Sunday, 4 January 2015

Do immigrants have a positive or negative fiscal impact?

Immigrants have all sorts of effects on a society. Here I just want to consider their fiscal impact. Proponents of higher immigration, or at least opponents of lower immigration, argue that the fiscal impact of immigrants is positive. Such arguments are usually made on the basis of empirical studies documenting that, on average, immigrants pay more in taxes than they take in public services. Interestingly, proponents of higher immigration tend to come mainly from the progressive left and the liberal right. For example, in Britain, the newspapers most favourable toward immigration are arguably The Guardian and The Economist

It is certainly true that in many countries and time periods the fiscal impact of immigrants has been positive. Yet there is no iron-clad law of economics dictating that this must be the case. Whether immigrants will have a positive or negative fiscal impact depends on two main factors: the characteristics of the immigrants themselves, which is partly a function of the host country's immigration policy; and the level of public service provision within the host country. (It may also depend on natives' attitudes toward immigrants. If natives' happen to be extremely xenophobic, then the arrival of immigrants might provoke violent backlashes that generate substantial fiscal costs. But for the sake of simplicity, I will ignore such effects.)

It is quite obvious that the fiscal impact of immigrants depends on their characteristics. Immigrants are often highly motivated, conscientious and entrepreneurial. 40% of US Fortune 500 companies--including such giants as Google, Ebay and Yahoo--were reportedly founded by first or second generation immigrants. Yet it is clearly not true that every prospective immigrant is nascent entrepreneur waiting to found a billion-dollar firm. 

Within any country, there are some people who pay more in taxes than they take in public services, and others who take more in public services than they pay in taxes. This is not a conspiracy; it is the whole point of the welfare state. (Trivially, if a county with zero immigration runs a budget deficit, then the fiscal contribution of the average citizen is negative.) In general, working age people and those with higher skills pay relatively more in, while old people and those with lower skills take relatively more out. Consequently, if immigrants comprise mostly high-skilled individuals of working age, they are more likely to have positive fiscal impact, but if they comprise mostly low-skilled individuals or those of old age, they are more likely to have a negative fiscal impact.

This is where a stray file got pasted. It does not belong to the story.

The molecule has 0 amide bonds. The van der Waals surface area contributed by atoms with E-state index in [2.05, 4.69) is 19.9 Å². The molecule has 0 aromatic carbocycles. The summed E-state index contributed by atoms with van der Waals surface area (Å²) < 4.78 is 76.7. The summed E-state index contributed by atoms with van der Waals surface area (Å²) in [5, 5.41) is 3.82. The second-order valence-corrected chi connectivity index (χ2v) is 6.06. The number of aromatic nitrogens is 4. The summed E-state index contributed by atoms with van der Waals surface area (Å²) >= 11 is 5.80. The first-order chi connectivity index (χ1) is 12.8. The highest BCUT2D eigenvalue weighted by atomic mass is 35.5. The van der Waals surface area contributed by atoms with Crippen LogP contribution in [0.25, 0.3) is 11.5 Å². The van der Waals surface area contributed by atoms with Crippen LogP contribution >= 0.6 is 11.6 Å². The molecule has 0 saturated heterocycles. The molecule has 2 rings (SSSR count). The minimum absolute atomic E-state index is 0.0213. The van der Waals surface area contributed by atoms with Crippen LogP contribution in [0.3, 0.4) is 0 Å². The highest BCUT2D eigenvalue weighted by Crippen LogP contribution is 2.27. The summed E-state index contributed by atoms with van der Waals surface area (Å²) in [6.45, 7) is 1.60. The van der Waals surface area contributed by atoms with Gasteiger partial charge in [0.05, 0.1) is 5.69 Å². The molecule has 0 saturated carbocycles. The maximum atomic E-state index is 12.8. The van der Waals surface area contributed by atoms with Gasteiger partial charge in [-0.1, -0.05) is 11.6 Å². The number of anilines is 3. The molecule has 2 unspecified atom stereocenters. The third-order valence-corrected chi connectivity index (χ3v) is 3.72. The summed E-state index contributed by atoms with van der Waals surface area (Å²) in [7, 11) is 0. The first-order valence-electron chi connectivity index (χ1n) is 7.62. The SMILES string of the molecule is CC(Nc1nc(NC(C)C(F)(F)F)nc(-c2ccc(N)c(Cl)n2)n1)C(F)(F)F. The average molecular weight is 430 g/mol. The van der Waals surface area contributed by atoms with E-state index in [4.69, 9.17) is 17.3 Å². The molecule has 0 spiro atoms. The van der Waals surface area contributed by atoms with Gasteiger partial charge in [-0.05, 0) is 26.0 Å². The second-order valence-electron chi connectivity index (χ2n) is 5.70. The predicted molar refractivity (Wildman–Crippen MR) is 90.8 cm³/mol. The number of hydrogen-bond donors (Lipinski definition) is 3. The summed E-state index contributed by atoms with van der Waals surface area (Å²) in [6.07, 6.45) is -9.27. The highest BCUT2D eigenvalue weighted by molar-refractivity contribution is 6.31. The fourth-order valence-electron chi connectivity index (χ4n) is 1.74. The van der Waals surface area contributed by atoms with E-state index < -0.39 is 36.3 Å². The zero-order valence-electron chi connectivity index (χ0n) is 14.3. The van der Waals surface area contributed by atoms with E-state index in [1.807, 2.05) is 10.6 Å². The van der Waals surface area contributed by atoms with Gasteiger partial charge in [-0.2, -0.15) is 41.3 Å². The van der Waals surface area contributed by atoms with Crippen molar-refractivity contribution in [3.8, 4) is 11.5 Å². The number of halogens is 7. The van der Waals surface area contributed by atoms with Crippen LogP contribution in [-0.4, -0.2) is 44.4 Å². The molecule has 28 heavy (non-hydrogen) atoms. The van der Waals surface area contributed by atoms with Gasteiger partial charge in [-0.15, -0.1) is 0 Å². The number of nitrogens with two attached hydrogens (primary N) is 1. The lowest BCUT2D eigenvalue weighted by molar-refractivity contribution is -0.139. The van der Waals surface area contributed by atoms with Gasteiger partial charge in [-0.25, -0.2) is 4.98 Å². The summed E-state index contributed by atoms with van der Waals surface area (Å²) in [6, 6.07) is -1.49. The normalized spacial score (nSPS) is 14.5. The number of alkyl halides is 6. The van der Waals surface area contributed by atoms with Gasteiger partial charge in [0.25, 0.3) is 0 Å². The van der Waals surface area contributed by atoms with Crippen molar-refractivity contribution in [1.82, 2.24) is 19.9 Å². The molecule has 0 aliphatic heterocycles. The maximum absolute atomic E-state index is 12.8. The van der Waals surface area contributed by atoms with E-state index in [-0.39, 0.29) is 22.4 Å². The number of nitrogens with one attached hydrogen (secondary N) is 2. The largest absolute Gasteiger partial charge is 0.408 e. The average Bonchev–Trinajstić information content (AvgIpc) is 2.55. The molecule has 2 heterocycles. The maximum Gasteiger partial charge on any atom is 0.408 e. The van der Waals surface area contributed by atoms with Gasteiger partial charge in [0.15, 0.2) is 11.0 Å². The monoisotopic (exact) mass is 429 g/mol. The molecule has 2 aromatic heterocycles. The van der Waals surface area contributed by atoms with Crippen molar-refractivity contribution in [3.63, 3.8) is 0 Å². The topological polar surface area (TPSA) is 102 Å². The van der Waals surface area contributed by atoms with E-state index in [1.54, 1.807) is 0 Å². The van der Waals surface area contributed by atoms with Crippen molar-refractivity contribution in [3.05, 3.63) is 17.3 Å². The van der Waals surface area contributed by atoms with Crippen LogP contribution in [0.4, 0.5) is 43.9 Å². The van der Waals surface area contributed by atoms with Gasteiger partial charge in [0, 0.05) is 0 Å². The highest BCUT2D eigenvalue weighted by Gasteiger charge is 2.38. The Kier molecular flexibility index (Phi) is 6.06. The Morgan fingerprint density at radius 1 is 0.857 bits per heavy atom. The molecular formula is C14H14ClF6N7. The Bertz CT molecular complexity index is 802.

There are very few circumstances in which high-skilled individuals of working age will not have a positive fiscal impact. Students, doctors, engineers, athletes and investors nearly always pay more in taxes than they take in public services. By contrast, the net fiscal impact of low-skilled individuals and those of old age depends on the level of public service provision within the host country: the greater the level, the higher the skills needed, and the lower the age needed, for an immigrant to have a positive fiscal impact. For example, if the host country guarantees a pension and healthcare to anyone older than 65, and the average immigrant is a 70-year-old with no assets, his fiscal impact will almost certainly be negative. 

As the chart above indicates, all the territories in which international migrants comprise more than 50% of the population are either oil-rich monarchies or tax havens. In comparison, migrants comprise between 5 and 15% of the population in most Western European countries. The fraction is somewhat higher in Canada (21%), New Zealand (25%) and Australia (28%), three countries that employ both highly selective immigration and guest worker schemes. (Data are from the UN; figures are for 2013.) To my knowledge, no country that takes a substantial number of low-skilled or old age immigrants has what could be described as a universal welfare state. Sweden, which does have a universal welfare state, has taken more than most countries, but evidence suggests that immigration is undermining support for the welfare state there.

This is not to say, however, that letting in many more low-skilled workers couldn't improve social welfare at the global level.


  1. A couple of points. One is that though it is certainly likely that some legal migration will have a positive fiscal impact (ie., of skilled workers who will pay taxes etc), some won't (ie., low/unskilled workers who may not be working at all but are receiving benefits from a system towards which they have not contributed) And there's the whole issue of low/unskilled workers who are working in the black economy - of which there are vast but unknown numbers in many western economies, which rather screws up the whole calculation anyway!
    Also, of course there are costs and benefits which are not fiscal but still extremely important - ie., overcrowding, access to services, housing, cultural/religious conflicts, imported tribal/gang warfare, transport, education, health and general quality of life as opposed to standard of living. Though theoretically interesting, I am not sure that calculations of the 'strictly' fiscal benefits of migration are really of primary importance in considering the impact of large-scale immigration as a whole.

  2. Yes, non-fiscal costs and benefits are also important, but somewhat harder to quantify.